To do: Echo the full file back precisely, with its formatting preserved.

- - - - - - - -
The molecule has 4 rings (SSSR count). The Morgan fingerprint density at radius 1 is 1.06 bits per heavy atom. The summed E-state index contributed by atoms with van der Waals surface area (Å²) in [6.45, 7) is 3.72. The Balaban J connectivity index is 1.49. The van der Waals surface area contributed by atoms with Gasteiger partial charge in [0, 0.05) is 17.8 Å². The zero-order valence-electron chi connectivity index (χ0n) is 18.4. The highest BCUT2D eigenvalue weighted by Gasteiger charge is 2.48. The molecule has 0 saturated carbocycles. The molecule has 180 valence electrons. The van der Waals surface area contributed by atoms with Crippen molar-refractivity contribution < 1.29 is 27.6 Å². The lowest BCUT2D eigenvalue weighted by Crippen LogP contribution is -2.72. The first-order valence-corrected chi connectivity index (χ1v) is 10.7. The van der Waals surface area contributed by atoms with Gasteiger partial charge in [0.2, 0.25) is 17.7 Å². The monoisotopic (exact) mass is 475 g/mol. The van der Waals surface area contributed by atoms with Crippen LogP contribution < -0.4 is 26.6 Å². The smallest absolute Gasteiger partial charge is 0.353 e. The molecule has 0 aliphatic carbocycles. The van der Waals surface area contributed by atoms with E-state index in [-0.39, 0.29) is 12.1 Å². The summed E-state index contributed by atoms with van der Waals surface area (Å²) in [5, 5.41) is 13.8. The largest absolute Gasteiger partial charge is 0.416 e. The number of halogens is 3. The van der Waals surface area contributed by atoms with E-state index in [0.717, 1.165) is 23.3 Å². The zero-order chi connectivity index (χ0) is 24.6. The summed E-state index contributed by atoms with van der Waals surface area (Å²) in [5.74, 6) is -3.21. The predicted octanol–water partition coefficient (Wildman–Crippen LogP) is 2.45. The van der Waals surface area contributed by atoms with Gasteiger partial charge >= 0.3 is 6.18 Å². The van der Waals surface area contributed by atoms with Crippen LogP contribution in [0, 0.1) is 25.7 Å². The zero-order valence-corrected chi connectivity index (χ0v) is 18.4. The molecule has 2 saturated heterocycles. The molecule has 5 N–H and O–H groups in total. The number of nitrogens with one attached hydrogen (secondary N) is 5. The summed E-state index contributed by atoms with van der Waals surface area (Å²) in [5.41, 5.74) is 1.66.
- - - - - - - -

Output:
The molecule has 4 rings (SSSR count). The Morgan fingerprint density at radius 1 is 1.06 bits per heavy atom. The summed E-state index contributed by atoms with van der Waals surface area (Å²) in [6.45, 7) is 3.72. The Balaban J connectivity index is 1.49. The van der Waals surface area contributed by atoms with Gasteiger partial charge in [0, 0.05) is 17.8 Å². The zero-order valence-electron chi connectivity index (χ0n) is 18.4. The highest BCUT2D eigenvalue weighted by Gasteiger charge is 2.48. The molecule has 0 saturated carbocycles. The molecule has 180 valence electrons. The van der Waals surface area contributed by atoms with Crippen molar-refractivity contribution < 1.29 is 27.6 Å². The lowest BCUT2D eigenvalue weighted by Crippen LogP contribution is -2.72. The first-order valence-corrected chi connectivity index (χ1v) is 10.7. The van der Waals surface area contributed by atoms with Gasteiger partial charge in [0.2, 0.25) is 17.7 Å². The monoisotopic (exact) mass is 475 g/mol. The van der Waals surface area contributed by atoms with Crippen LogP contribution < -0.4 is 26.6 Å². The smallest absolute Gasteiger partial charge is 0.353 e. The molecule has 0 aliphatic carbocycles. The van der Waals surface area contributed by atoms with E-state index in [-0.39, 0.29) is 12.1 Å². The summed E-state index contributed by atoms with van der Waals surface area (Å²) in [5, 5.41) is 13.8. The largest absolute Gasteiger partial charge is 0.416 e. The number of halogens is 3. The van der Waals surface area contributed by atoms with E-state index in [0.717, 1.165) is 23.3 Å². The zero-order chi connectivity index (χ0) is 24.6. The summed E-state index contributed by atoms with van der Waals surface area (Å²) in [5.74, 6) is -3.21. The predicted octanol–water partition coefficient (Wildman–Crippen LogP) is 2.45. The van der Waals surface area contributed by atoms with Gasteiger partial charge >= 0.3 is 6.18 Å². The van der Waals surface area contributed by atoms with Crippen LogP contribution in [0, 0.1) is 25.7 Å². The zero-order valence-corrected chi connectivity index (χ0v) is 18.4. The molecule has 2 saturated heterocycles. The molecule has 5 N–H and O–H groups in total. The number of nitrogens with one attached hydrogen (secondary N) is 5. The summed E-state index contributed by atoms with van der Waals surface area (Å²) in [5.41, 5.74) is 1.66.